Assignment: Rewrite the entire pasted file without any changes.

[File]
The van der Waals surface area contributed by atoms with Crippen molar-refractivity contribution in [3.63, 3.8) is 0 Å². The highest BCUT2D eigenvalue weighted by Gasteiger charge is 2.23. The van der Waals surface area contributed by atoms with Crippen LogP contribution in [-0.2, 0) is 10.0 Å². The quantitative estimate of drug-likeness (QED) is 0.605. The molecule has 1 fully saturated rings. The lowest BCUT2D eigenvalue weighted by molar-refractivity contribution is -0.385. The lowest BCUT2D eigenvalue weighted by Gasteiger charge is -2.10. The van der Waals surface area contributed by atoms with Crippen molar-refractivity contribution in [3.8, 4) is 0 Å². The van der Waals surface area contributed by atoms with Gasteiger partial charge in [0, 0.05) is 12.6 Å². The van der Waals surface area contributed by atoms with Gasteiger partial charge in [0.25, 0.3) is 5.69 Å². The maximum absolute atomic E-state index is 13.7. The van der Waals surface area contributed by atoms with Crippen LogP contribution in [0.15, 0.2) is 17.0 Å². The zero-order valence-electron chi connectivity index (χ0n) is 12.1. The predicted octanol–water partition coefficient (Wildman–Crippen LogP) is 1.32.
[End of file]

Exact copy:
The van der Waals surface area contributed by atoms with Crippen molar-refractivity contribution in [3.63, 3.8) is 0 Å². The highest BCUT2D eigenvalue weighted by Gasteiger charge is 2.23. The van der Waals surface area contributed by atoms with Crippen LogP contribution in [-0.2, 0) is 10.0 Å². The quantitative estimate of drug-likeness (QED) is 0.605. The molecule has 1 fully saturated rings. The lowest BCUT2D eigenvalue weighted by molar-refractivity contribution is -0.385. The lowest BCUT2D eigenvalue weighted by Gasteiger charge is -2.10. The van der Waals surface area contributed by atoms with Crippen molar-refractivity contribution in [3.8, 4) is 0 Å². The van der Waals surface area contributed by atoms with Gasteiger partial charge in [0, 0.05) is 12.6 Å². The van der Waals surface area contributed by atoms with Gasteiger partial charge in [0.25, 0.3) is 5.69 Å². The maximum absolute atomic E-state index is 13.7. The van der Waals surface area contributed by atoms with Crippen LogP contribution in [0.15, 0.2) is 17.0 Å². The zero-order valence-electron chi connectivity index (χ0n) is 12.1. The predicted octanol–water partition coefficient (Wildman–Crippen LogP) is 1.32.